Government CEO Suzanne Wylie told the Chief Minister it was "never my intention to leave after such a short period" but that "circumstances are now such that I intend to take up a role back in Northern Ireland" in her resignation letter, it has emerged.
In the letter, which was handed to the Chief Minister after a Council of Ministers meeting on 14 March, Mrs Wylie said that she was leaving with "much regret and genuine sadness".
Later, she adds: "There is much political debate on the role of the CEO and my departure will also open the opportunity to assess if it should be changed and to what degree.
"I appreciate that the search will need to start now for my replacement, and I assure you that I will do all I can to support a new CEO coming into post."
A crumpled photocopy of the resignation letter was released this afternoon by Government - following requests made last week by Express and the JEP - alongside the Chief Minister's acceptance note, which was penned nine days later, and 24 hours after the public were told.
CLICK TO READ: Suzanne Wylie's resignation letter, dated 14 March.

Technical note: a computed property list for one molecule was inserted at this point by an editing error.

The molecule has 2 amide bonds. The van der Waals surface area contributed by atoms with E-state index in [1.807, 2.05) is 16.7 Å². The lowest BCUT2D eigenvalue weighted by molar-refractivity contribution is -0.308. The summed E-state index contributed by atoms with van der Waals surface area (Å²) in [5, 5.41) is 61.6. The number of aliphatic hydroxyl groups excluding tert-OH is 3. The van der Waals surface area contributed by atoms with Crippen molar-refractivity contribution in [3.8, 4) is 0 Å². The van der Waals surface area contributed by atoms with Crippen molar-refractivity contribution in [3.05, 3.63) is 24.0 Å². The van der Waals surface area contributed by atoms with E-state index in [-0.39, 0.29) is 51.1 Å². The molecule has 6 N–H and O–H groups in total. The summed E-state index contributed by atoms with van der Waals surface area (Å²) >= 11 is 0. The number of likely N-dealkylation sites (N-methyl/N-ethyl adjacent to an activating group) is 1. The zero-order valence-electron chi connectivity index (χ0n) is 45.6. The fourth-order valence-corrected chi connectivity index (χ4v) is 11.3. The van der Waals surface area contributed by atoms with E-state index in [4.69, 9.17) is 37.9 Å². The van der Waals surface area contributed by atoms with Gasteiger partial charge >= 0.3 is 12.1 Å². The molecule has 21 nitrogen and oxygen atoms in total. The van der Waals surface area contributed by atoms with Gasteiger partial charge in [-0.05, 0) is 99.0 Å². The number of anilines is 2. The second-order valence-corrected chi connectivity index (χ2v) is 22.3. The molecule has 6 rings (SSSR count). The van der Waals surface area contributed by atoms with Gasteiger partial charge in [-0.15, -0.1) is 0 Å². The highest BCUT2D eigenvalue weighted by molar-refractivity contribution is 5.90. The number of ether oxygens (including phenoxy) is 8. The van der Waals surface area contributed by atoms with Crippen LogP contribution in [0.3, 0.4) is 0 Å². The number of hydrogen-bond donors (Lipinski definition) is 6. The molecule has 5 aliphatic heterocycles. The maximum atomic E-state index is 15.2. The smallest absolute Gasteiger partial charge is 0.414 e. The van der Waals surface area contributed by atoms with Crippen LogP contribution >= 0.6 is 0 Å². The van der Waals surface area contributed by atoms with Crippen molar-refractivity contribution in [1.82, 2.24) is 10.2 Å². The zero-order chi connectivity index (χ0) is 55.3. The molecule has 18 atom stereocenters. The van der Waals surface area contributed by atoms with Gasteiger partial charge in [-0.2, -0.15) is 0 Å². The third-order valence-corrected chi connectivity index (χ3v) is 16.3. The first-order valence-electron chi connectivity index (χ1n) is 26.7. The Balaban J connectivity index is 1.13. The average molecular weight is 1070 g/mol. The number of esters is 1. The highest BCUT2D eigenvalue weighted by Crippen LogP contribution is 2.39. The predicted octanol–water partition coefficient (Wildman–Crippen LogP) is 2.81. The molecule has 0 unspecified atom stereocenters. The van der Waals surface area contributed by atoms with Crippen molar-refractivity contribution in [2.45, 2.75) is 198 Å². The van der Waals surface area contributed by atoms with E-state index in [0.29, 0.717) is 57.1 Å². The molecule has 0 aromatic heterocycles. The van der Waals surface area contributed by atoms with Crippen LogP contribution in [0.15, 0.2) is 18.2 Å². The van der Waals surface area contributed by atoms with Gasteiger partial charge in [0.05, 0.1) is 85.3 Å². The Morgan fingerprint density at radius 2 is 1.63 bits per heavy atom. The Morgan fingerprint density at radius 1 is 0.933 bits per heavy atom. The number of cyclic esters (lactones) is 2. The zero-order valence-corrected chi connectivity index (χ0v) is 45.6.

"I understand that this has been a difficult and personal decision for you, and I will respect your decision as you return to Belfast," Deputy Moore said in her response.
That letter goes on to reveal that Mrs Wylie, who has a contractual notice period of six months, had asked to bring forward her departure date.
Responding to the request, Deputy Moore said: "May I suggest we agree that you continue in your role until 30 June and, with outstanding leave to be taken in July, with remaining days in July being available for any urgent or handover items as the interim Chief Executive settles in. This would make your last day of service 31 July."
It comes after Infrastructure Minister Deputy Tom Binet broke ranks over the weekend to accuse the government of having been "disingenuous" over the reasons for Mrs Wylie's departure.
Pictured: The Chief Minister only replied to the resignation letter nine days after it was received - and 24 hours after the public were made aware.
Deputy Moore apologised yesterday in a recorded video statement for having previously told the media that she had been only able to confirm the CEO's departure once she had received confirmation in writing.
Mrs Wylie has never made public comment on the reasons for her departure.
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